Just as there are several theories about why the red cross was adopted by the Order of Santiago, there are also theories about its meaning. The most widespread theory says that its double condition of cross and sword symbolizes on the one hand the defense of faith in Christ, and on the other hand, the use of weapons to defend the faith and the instrument used to decapitate the Apostle. As for the red color, there is no doubt that it represents the blood shed by the Apostle James during his martyrdom in Jerusalem. And also, the blood shed by the Christian army in defense of the faith.

Why did the Order of Santiago start using the cross?

Going back years, it is indicated that attention would have to be focused on the Battle of Clavijo in the year 844 to be able to trace its origin. Legend indicates that in this well-known battle fought between Moors and Christians the Apostle James appeared riding his white horse carrying a white flag with the red cross. All while interceding on behalf of the Christians.

However, there are others who point out that its origin is in the Crusades. At that time, the knights carried small crosses with the bottom sharp to, in this way, be able to nail them to the ground.

Whatever its origin, what is related is that the red cross was incorporated into other knightly orders related to the Camino de Santiago. Since then, members of the Chapter of the Cathedral of Santiago also wear it, becoming one of the most influential figures.

Tarta de Santiago - Wikimedia commons/Javier Lastras

Tarta de Santiago - Wikimedia commons/Javier Lastras

The Cross of Santiago today

Today we can find the Cross of Santiago in a wide variety of places. There is no doubt that it is a very typical element in Galicia and in other territories through which the Camino passes. We can also see it in many heraldic shields of Spain and even in cultural and sports associations, such as Celta de Vigo.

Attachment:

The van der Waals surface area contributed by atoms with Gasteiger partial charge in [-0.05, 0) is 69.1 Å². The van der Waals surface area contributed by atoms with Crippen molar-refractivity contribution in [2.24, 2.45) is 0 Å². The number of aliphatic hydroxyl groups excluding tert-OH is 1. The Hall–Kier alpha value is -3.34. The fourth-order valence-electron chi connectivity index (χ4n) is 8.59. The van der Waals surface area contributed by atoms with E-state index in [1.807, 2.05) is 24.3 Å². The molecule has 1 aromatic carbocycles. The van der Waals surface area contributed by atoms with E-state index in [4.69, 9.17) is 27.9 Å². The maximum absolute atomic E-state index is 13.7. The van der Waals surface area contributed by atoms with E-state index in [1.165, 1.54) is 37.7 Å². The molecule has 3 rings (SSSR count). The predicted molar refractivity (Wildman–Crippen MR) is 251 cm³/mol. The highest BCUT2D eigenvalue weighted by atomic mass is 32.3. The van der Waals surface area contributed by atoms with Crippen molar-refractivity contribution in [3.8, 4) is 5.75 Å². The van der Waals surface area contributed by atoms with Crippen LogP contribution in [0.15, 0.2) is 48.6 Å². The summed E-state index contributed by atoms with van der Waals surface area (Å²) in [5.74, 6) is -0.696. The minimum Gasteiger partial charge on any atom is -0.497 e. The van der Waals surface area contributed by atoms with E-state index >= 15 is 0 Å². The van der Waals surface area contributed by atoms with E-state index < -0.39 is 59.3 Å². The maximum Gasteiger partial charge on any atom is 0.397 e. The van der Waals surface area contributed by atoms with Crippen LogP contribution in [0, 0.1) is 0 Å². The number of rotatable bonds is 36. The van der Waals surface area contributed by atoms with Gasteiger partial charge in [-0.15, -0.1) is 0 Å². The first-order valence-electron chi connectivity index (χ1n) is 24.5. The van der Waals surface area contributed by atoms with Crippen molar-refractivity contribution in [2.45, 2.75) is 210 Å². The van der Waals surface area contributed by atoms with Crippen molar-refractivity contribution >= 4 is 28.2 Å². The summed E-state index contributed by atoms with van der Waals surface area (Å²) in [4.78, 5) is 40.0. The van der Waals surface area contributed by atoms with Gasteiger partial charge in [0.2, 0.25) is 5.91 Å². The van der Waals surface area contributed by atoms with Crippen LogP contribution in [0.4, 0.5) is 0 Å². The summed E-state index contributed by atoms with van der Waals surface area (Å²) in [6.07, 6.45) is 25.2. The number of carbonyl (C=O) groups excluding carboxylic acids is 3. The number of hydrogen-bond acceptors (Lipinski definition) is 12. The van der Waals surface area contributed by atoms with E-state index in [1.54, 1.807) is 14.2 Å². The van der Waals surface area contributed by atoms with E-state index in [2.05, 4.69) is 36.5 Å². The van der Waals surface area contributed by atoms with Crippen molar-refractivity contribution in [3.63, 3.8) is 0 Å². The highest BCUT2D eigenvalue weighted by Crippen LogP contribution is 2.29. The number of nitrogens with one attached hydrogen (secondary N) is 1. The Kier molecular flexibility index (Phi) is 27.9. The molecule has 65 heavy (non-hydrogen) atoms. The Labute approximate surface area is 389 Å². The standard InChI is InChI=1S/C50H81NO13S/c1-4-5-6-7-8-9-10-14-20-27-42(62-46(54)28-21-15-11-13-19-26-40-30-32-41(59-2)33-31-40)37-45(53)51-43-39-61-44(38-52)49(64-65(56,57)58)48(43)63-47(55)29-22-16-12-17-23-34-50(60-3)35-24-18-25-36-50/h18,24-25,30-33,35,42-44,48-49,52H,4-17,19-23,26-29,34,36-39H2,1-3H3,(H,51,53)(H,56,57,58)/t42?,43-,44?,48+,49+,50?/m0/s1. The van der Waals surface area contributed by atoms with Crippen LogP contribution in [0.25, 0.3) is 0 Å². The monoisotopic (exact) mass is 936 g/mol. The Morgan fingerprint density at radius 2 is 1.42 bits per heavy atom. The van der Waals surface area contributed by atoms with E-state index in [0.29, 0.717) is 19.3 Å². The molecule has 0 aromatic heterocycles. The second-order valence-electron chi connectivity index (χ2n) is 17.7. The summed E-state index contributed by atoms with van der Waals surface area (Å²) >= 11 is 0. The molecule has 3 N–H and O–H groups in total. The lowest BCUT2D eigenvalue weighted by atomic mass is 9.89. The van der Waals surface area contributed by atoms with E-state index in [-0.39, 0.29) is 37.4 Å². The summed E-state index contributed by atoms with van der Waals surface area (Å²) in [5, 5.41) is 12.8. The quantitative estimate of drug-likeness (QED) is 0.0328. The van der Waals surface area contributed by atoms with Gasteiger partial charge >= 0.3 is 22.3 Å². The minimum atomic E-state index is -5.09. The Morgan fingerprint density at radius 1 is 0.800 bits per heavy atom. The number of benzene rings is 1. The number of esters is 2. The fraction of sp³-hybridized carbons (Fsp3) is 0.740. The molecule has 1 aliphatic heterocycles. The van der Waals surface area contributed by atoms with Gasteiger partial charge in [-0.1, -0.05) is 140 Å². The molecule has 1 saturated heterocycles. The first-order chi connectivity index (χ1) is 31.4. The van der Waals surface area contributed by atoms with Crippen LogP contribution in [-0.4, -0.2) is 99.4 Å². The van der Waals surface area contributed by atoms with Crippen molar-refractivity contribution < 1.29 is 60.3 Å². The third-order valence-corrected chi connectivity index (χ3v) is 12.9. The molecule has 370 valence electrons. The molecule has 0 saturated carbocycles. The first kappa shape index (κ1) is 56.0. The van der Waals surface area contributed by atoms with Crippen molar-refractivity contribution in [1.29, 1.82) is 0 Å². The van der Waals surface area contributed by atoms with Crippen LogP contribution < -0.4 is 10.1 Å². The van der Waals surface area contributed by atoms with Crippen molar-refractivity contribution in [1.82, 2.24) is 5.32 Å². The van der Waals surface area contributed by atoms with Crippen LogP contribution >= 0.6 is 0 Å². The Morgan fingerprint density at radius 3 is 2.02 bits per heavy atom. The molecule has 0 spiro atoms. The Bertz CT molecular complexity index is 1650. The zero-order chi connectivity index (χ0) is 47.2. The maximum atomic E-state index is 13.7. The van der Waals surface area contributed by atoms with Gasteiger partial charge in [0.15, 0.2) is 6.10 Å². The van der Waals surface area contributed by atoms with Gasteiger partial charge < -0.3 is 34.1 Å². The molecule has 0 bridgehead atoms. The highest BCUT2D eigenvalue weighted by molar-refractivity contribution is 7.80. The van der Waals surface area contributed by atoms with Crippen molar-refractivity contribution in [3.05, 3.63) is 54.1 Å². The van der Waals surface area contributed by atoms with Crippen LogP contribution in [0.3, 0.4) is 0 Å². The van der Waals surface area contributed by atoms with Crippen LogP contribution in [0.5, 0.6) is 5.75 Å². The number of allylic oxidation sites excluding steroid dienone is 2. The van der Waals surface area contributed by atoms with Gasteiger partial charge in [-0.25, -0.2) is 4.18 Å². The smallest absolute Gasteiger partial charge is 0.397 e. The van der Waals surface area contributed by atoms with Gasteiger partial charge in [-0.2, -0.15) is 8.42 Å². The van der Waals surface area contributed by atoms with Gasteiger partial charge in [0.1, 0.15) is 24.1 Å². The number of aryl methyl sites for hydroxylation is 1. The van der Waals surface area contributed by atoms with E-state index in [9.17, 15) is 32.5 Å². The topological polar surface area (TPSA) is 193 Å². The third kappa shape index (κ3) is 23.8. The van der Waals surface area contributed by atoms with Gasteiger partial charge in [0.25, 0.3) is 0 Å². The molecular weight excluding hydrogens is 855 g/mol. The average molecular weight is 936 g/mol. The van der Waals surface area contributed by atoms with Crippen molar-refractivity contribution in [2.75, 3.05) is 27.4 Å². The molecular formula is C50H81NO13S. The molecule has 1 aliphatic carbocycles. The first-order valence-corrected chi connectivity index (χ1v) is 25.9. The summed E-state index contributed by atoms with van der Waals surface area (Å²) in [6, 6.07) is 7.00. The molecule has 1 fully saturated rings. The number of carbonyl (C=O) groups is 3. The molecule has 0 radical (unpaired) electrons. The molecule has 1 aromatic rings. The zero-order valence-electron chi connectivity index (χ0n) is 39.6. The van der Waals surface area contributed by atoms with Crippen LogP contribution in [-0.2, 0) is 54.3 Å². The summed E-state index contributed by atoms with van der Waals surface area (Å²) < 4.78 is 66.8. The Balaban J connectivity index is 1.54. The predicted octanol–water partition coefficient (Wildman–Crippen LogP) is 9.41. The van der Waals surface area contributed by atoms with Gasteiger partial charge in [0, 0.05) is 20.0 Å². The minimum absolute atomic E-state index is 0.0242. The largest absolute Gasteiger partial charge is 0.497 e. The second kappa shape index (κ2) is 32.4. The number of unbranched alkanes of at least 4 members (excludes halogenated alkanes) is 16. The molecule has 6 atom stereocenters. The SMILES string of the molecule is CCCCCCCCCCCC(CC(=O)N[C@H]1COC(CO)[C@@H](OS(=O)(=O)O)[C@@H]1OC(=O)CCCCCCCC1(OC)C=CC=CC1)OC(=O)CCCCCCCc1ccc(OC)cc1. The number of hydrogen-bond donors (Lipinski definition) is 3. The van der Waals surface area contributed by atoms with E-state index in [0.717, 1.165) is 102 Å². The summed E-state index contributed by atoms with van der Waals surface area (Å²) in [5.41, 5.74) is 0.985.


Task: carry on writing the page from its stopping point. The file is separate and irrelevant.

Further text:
In another of the places where we can find this cross today is in the Santiago cake. This well-known dessert is adorned on the top with powdered sugar, except in the central part where the silhouette of the Cross of Santiago is usually drawn.

Where is the Cross of Santiago found?

Every pilgrim knows that the Cross of Santiago was one of the most important elements and, therefore, it has a great presence in tradition as well as historical events. In fact, it is not surprising to see many pilgrims wearing the cross as well as finding it along the way.

Proof of this is finding the Cross of Santiago in the painting of Las Meninas, which can be seen in the Prado Museum. In this painting, Diego Velázquez himself portrayed himself wearing the cross on his chest. However, it is said that, although he finished the painting in the year 1656, three years later he retouched it to add the cross, receiving there the distinction as a knight of the Order of Santiago.

Over the years, it has become one of the most representative symbols within the Camino de Santiago itself. In fact, it can be seen in signs for pilgrims, in establishments as well as in different souvenirs to commemorate the journey.